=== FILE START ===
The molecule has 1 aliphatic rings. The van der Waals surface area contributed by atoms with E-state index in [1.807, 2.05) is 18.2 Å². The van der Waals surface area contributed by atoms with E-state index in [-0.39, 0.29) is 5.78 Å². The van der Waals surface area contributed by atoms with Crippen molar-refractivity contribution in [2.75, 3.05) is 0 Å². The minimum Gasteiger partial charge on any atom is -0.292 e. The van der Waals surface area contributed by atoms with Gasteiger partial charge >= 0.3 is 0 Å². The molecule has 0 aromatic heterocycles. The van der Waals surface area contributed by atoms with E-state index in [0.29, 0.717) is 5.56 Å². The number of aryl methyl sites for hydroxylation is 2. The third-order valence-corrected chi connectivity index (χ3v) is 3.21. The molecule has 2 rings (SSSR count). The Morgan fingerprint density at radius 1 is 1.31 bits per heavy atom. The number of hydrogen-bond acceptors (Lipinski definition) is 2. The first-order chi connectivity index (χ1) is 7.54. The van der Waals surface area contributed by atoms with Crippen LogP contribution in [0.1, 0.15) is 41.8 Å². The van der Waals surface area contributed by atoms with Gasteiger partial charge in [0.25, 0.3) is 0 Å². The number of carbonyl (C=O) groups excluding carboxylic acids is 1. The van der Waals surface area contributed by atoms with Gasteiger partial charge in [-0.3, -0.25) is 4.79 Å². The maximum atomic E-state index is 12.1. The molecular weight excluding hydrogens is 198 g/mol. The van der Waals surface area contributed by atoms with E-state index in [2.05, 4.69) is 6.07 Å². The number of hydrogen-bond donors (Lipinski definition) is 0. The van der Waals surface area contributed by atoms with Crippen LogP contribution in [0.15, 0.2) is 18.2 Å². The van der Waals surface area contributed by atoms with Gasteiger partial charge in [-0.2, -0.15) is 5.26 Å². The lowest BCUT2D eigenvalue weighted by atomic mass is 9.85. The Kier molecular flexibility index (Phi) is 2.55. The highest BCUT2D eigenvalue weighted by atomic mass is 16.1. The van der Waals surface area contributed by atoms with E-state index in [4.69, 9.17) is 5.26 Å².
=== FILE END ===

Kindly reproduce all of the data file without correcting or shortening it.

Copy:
The molecule has 1 aliphatic rings. The van der Waals surface area contributed by atoms with E-state index in [1.807, 2.05) is 18.2 Å². The van der Waals surface area contributed by atoms with E-state index in [-0.39, 0.29) is 5.78 Å². The van der Waals surface area contributed by atoms with Crippen molar-refractivity contribution in [2.75, 3.05) is 0 Å². The minimum Gasteiger partial charge on any atom is -0.292 e. The van der Waals surface area contributed by atoms with Gasteiger partial charge >= 0.3 is 0 Å². The molecule has 0 aromatic heterocycles. The van der Waals surface area contributed by atoms with E-state index in [0.29, 0.717) is 5.56 Å². The number of aryl methyl sites for hydroxylation is 2. The third-order valence-corrected chi connectivity index (χ3v) is 3.21. The molecule has 2 rings (SSSR count). The Morgan fingerprint density at radius 1 is 1.31 bits per heavy atom. The number of hydrogen-bond acceptors (Lipinski definition) is 2. The first-order chi connectivity index (χ1) is 7.54. The van der Waals surface area contributed by atoms with Crippen LogP contribution in [0.1, 0.15) is 41.8 Å². The van der Waals surface area contributed by atoms with Gasteiger partial charge in [0.25, 0.3) is 0 Å². The number of carbonyl (C=O) groups excluding carboxylic acids is 1. The van der Waals surface area contributed by atoms with Gasteiger partial charge in [-0.3, -0.25) is 4.79 Å². The maximum atomic E-state index is 12.1. The molecular weight excluding hydrogens is 198 g/mol. The van der Waals surface area contributed by atoms with E-state index in [2.05, 4.69) is 6.07 Å². The number of hydrogen-bond donors (Lipinski definition) is 0. The van der Waals surface area contributed by atoms with Crippen LogP contribution in [0.15, 0.2) is 18.2 Å². The van der Waals surface area contributed by atoms with Gasteiger partial charge in [-0.2, -0.15) is 5.26 Å². The lowest BCUT2D eigenvalue weighted by atomic mass is 9.85. The Kier molecular flexibility index (Phi) is 2.55. The highest BCUT2D eigenvalue weighted by atomic mass is 16.1. The van der Waals surface area contributed by atoms with E-state index in [4.69, 9.17) is 5.26 Å².